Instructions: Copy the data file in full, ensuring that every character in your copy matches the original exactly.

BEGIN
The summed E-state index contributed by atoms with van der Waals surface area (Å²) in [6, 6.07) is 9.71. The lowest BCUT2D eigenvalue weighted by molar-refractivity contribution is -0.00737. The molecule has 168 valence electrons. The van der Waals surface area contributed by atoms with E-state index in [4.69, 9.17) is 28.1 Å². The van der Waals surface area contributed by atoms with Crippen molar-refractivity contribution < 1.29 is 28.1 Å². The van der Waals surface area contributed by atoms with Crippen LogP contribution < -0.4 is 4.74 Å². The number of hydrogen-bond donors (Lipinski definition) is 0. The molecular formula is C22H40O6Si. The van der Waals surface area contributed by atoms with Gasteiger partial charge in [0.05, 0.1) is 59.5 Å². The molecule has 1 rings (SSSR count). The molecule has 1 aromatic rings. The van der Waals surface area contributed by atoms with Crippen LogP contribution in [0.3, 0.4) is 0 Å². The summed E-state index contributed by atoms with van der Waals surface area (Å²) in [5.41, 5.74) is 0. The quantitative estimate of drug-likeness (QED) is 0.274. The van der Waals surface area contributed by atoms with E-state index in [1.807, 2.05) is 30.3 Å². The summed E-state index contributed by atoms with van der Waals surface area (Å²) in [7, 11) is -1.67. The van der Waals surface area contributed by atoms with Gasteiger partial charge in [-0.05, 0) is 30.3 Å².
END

The summed E-state index contributed by atoms with van der Waals surface area (Å²) in [6, 6.07) is 9.71. The lowest BCUT2D eigenvalue weighted by molar-refractivity contribution is -0.00737. The molecule has 168 valence electrons. The van der Waals surface area contributed by atoms with E-state index in [4.69, 9.17) is 28.1 Å². The van der Waals surface area contributed by atoms with Crippen molar-refractivity contribution < 1.29 is 28.1 Å². The van der Waals surface area contributed by atoms with Crippen LogP contribution < -0.4 is 4.74 Å². The number of hydrogen-bond donors (Lipinski definition) is 0. The molecular formula is C22H40O6Si. The van der Waals surface area contributed by atoms with Gasteiger partial charge in [0.05, 0.1) is 59.5 Å². The molecule has 1 rings (SSSR count). The molecule has 1 aromatic rings. The van der Waals surface area contributed by atoms with Crippen LogP contribution in [0.3, 0.4) is 0 Å². The summed E-state index contributed by atoms with van der Waals surface area (Å²) in [5.41, 5.74) is 0. The quantitative estimate of drug-likeness (QED) is 0.274. The van der Waals surface area contributed by atoms with E-state index in [1.807, 2.05) is 30.3 Å². The summed E-state index contributed by atoms with van der Waals surface area (Å²) in [7, 11) is -1.67. The van der Waals surface area contributed by atoms with Gasteiger partial charge in [-0.05, 0) is 30.3 Å².